Next up was Peter, who guessed the flag, and 3 month Lorelei and then Jordan Nile and his pals Owen, Gabriela, Emily and Antonio from Naples. Jordan not only said he was Palestinian and told me, horror of horrors, I was carrying my flag upside down (how long for, I wonder), but was fascinatingly covered in Palestine related tattoos, including the flag! Apparently he is Jordan Nile because of the symbolic river boundaries.
On the hill there was Josie and Henry with his broken shoulder, Charlotte and Mike, Sarah and Phoebe again and Nadia and Nazia with useful suggestions about fund-raising. Met up with Caroline and her Palestine umbrella and together we chatted to Helen, who was so interested that she promised to donate a pound for my every Kilometre!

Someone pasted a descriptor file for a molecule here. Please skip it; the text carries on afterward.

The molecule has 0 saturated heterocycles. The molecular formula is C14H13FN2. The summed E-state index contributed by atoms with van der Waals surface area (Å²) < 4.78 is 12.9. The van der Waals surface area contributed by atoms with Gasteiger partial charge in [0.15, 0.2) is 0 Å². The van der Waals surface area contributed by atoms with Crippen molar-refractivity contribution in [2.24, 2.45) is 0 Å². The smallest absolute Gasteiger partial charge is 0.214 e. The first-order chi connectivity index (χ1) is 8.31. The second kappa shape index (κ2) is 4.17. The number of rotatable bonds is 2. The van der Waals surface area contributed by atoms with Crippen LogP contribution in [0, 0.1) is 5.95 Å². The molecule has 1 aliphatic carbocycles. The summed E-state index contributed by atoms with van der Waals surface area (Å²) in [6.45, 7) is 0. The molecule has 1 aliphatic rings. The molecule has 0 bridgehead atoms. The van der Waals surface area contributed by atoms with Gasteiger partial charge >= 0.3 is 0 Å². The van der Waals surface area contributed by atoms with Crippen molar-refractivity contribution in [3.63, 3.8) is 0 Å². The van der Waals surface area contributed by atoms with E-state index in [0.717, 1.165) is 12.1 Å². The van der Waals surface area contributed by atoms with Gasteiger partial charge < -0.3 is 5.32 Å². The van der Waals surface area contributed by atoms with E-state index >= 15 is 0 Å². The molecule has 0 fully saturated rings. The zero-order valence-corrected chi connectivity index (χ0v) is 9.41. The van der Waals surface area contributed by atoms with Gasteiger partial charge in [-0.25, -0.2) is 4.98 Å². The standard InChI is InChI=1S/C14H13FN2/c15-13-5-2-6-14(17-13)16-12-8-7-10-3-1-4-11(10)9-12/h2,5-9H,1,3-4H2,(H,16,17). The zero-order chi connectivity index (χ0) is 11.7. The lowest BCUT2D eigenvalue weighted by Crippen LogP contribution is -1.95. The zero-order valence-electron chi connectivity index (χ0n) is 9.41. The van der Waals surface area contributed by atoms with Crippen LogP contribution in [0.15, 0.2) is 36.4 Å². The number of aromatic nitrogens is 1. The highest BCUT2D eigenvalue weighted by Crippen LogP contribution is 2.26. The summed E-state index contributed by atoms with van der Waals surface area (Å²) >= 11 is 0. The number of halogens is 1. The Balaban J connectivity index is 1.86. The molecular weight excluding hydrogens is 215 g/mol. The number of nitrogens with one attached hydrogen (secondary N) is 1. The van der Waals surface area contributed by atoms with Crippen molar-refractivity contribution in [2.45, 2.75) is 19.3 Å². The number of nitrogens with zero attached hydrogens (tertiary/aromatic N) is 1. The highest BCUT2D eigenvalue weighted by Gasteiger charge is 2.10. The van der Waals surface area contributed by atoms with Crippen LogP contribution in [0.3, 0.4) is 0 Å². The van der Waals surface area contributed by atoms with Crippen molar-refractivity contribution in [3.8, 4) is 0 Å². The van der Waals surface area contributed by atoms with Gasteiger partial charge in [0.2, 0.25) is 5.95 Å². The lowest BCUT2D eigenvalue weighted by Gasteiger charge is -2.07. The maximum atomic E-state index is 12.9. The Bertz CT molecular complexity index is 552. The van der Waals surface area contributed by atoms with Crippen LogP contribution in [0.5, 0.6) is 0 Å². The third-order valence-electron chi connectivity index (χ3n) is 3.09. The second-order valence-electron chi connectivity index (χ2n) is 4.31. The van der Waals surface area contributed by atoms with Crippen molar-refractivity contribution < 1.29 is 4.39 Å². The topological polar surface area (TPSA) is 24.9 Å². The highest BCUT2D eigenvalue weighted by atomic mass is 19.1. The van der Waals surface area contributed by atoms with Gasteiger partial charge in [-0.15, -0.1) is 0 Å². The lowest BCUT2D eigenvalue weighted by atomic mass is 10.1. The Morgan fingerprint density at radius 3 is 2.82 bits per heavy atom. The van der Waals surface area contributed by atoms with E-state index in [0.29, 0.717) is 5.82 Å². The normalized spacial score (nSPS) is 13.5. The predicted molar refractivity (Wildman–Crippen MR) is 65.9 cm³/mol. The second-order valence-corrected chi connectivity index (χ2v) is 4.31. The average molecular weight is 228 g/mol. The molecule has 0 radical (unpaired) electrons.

And there will be 72 kilometres by the time I get to join the Zoom Rally at midday on Sunday after nearly two weeks of flag waving and publicising Small Park Big Run 2020.
72 k because I was born in 1948, the year of the Nakba (Catastrophe) which befell Palestinians in their own land. It’s been a fascinating journey, meeting all kinds of people of all ages, who made their own connections with what SPBR is about, and we all came away from these conversations with food for thought (except perhaps Nye and Lorelei, who at 9 and 12 weeks, will be growing up in a different world, but with switched on parents who will explain things when they’re ready. There was only one negative encounter, with a flag-phobic dog, and, sometimes it was hard to keep up the kilometres because of all the encounters, but that was the whole point.